Standing Strong Against the Backlash

Mother said there would be days like these.

Using every argument they can muster, oil-fed politicians  are trying to reverse the move toward renewable energy, even in the face of skyrocketing oil prices.

Please, don’t look at that Gulf of Mexico oil well being drilled while the environment remains soiled by last year’s disaster. Don’t even contemplate the shakiness of Arabia’s House of Saud. (The illustration, by the way, is of graffiti in the Republic of Georgia, although the sentiment applies everywhere, even my home in Georgia, USA.)

Instead let’s concentrate on how those nasty wind mills and solar panels spoil the view or make noises.

The best weapon oil has in this fight is its argument against government, which must subsidize renewable development until solar and wind projects can financially stand on their own (at which point it’s game over).

One way forward is to simply renege on past commitments, blaming budget problems. This makes citizens leery of investing in their own energy (good) and distrustful of government generally (even better). If you can turn a local utility that once supported renewable energy into an opponent government can support “private enterprise.”

But there are other weapons. How about getting an “economist,”  whose employer has been funded by the oil industry for over 100 years, to deny there is any economic benefit to alternative energy at all, that you’re just swapping one job for another?

In the short run it may be the NIMBY  arguments that are doing best. Whether a green project is in a residential neighborhood or out in the desert, simply find some affected group to file a lawsuit or support a bill that gives opponents a veto over the project. If the feds have approved it, do it through the state. If the state, do it locally.

Just do it.

Look. No one should pretend that an enormous industry with 9 million jobs is going to roll over just because it’s unsustainable, destroying the planet or corrupting the political system. They’ll call those features, not bugs.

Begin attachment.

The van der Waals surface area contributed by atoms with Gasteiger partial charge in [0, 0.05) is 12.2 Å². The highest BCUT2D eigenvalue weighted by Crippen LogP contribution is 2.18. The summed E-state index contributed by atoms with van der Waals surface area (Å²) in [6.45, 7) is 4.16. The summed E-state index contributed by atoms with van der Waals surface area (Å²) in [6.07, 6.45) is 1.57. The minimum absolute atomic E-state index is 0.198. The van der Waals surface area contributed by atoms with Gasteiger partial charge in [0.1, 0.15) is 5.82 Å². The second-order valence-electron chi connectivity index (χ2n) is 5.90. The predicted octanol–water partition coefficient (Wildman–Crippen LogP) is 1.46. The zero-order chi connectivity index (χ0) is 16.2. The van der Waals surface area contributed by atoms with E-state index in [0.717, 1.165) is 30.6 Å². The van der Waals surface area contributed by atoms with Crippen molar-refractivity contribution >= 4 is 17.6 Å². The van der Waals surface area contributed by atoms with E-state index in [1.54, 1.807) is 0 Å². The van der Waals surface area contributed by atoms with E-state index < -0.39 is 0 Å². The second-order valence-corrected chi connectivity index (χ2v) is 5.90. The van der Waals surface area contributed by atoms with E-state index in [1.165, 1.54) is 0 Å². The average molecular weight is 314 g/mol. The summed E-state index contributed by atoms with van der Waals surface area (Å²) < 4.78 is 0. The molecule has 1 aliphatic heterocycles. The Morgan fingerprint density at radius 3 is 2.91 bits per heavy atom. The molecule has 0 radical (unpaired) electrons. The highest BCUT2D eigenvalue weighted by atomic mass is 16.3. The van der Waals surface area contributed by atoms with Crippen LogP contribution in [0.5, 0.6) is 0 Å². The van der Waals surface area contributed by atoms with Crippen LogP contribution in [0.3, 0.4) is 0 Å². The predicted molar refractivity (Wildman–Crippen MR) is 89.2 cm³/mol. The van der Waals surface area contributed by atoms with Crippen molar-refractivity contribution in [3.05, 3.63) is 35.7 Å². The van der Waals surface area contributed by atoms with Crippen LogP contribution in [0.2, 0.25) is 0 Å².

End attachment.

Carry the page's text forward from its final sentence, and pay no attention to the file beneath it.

And it doesn’t matter what kind of argument we use against people who are paid to shill for Big Oil. Whether we’re talking about the environment, jobs, or national security, people who are paid to keep you from doing things are going to defend their jobs and do them.

This is not an election time. This is a policy time. But politically it is a good time for taking names, for observing who is on our side, who is against us, and who is squishy. We have public opinion on our side. People understand that harvesting energy advances civilization more than burning things. They support energy harvesting.

On days like this we just have to keep that in mind, keep fighting, and know that in a democracy there’s always another election. And whatever some politicians may say to us then about how they love us, it’s their actions now that should determine their fate.

So how do you stand strong against the backlash?



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Dana Blankenhorn has covered business and technology since 1978. He covered the Houston oil boom of the 1970s, began making his living online in 1985, and launched the Interactive Age Daily, the first daily coverage of e-commerce, in 1994. He has written for a host of off-line and online publications including The Chicago Tribune, Advertising Age, and ZDNet. He has covered PCs, networks, telecommunications, cable technology, Internet commerce, the Internet of Things, Open Source and Health IT, He began covering alternative energy at his personal blog,, in 2007.

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